about the 2008 race and what the top Democratic leaders in congress are now

saying about the timing of when this race will end.  This according to the

“New York Times” that the two top Democrats in congress are saying that

they are pressing superdelegates who have yet to declare a preference in

the race to make their choice public by the middle of next week, quote,

“This is what Harry Reid and Nancy Pelosi were talking about.  Harry Reid

said on Thursday, ‘By this time next week, it will be all over, give or

take a day.‘” 

Jonathan Alter is as is Craig Crawford and Roy Sekoff.  Jonathan, this is breaking in the sense that they are being far more definitive in this statement than we‘ve seen at any time previously.  

JONATHAN ALTER, NBC NEWS ANALYST:  I think that‘s right.  They have been saying privately they wanted this over by June.  Then Nancy Pelosi yesterday told a San Francisco newspaper, the end of June.  This moves it up.  They don‘t want this to linger.  They‘re getting signs that there‘s some people in the Clinton camp who want to use procedural delays to keep things going to the Credentials Committee, maybe even all the way to the convention.  They want this thing shut down next week.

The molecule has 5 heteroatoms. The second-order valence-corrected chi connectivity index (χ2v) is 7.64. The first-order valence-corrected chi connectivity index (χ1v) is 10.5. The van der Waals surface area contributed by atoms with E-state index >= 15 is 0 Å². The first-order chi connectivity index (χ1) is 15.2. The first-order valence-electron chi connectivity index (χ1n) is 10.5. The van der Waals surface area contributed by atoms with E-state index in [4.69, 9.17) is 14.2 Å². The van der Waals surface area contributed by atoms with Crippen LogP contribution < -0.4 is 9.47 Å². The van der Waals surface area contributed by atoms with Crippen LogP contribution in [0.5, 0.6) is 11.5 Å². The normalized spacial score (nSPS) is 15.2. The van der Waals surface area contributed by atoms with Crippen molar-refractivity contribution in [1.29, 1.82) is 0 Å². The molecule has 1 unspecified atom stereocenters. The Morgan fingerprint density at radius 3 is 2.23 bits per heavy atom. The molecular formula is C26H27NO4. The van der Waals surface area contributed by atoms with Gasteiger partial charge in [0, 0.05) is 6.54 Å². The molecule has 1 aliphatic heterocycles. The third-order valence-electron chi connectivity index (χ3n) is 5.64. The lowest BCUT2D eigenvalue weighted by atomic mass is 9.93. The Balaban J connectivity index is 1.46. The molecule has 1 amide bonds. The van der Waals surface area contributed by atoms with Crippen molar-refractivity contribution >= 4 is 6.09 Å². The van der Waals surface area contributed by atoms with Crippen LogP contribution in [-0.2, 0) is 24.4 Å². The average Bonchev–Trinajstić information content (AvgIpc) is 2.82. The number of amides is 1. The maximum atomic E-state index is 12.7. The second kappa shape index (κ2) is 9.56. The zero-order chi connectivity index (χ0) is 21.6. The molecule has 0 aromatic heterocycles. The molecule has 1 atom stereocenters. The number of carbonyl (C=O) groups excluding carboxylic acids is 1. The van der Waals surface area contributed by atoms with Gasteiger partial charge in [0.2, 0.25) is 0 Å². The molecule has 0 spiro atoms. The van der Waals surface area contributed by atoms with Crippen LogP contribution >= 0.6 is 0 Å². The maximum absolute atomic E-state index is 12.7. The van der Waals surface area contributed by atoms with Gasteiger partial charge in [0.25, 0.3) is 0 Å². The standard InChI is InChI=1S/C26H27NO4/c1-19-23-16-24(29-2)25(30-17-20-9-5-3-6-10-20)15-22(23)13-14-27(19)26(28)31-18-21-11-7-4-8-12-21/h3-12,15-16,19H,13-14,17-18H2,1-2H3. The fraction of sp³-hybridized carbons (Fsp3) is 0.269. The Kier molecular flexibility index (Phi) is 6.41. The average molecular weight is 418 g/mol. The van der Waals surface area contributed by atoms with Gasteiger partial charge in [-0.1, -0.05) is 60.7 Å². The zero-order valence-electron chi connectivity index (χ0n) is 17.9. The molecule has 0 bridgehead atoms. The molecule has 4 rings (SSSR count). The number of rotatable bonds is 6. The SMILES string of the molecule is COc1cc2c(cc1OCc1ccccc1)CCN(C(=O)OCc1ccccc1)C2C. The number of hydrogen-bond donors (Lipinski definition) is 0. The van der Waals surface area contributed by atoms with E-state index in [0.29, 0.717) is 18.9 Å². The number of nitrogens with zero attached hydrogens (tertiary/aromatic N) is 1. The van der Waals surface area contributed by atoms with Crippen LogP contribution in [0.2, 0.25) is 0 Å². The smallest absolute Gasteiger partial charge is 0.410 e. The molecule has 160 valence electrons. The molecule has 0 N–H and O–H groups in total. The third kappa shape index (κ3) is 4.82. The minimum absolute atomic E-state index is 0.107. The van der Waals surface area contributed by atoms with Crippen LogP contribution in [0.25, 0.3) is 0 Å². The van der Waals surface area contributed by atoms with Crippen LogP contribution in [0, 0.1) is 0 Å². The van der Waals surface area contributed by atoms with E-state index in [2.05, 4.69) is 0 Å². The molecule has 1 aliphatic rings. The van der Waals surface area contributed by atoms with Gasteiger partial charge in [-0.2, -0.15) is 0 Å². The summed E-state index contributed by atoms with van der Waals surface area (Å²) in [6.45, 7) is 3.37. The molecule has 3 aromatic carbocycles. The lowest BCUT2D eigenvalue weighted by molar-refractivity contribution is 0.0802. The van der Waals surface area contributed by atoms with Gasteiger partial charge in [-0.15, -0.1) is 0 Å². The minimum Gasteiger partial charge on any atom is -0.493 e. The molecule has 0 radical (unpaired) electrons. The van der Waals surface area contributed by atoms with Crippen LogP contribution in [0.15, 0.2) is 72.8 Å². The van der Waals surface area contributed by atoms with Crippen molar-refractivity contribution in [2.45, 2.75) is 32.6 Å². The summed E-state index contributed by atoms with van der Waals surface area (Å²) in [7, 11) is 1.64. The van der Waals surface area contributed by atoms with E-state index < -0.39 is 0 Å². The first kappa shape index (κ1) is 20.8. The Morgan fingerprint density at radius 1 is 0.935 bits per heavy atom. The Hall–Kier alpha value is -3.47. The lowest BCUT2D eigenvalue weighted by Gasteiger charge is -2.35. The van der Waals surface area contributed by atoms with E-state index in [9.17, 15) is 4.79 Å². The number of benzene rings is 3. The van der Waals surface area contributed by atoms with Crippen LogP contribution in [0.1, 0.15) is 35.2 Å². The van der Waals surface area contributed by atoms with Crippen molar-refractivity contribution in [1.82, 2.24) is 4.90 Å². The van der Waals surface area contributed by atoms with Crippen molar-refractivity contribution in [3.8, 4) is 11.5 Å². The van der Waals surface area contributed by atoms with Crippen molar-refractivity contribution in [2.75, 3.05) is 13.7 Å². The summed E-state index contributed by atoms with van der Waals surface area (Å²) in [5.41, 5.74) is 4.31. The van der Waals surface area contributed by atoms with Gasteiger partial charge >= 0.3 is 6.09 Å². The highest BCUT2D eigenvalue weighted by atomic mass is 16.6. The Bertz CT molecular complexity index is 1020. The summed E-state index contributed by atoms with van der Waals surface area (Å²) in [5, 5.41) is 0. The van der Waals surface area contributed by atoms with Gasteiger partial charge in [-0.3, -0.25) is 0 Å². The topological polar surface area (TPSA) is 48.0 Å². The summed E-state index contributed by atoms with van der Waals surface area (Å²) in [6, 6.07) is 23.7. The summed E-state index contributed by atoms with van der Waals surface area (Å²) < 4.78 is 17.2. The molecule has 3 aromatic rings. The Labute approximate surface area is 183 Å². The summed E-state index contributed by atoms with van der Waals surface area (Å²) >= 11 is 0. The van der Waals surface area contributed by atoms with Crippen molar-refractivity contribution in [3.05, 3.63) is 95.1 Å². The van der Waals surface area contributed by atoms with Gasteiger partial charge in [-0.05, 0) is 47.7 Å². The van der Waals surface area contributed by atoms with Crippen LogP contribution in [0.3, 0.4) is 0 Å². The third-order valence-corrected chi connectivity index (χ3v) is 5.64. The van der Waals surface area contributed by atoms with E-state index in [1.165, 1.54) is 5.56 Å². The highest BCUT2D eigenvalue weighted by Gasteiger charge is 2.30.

And the reason that they need to put some pressure on is that after Saturday‘s meeting, the magic number to nominate is going to go from 2,025 up by about 100 delegates, instead of needing ten delegates, 10 more supers to close the deal, Obama‘s going to need about 90.  

ABRAMS:  Craig, this seems to me this is a clear statement from the top two Democrats saying, we don‘t want this Rules Committee thing, this nonsense in their view, it sounds like, about whether they can seat half of the delegates in Michigan or Florida or all of delegates after this new ruling from lawyers in the DNC.  It sounds like what they are saying is, “Don‘t go there.  We don‘t want to hear about extended appeals.  We want this over, which would mean it‘s Barack Obama.”

CRAIG CRAWFORD, MSNBC POLITICAL ANALYST:  Well, I guess the question is how would they enforce their opinion, saying it might not be enough.  I mean after all, Reid and Pelosi took their jobs saying they would end the war in Iraq and they couldn‘t do that.  So maybe they figured they can end this one.  It might be easier.

ABRAMS:  But how could they?  I mean I guess that‘s the question.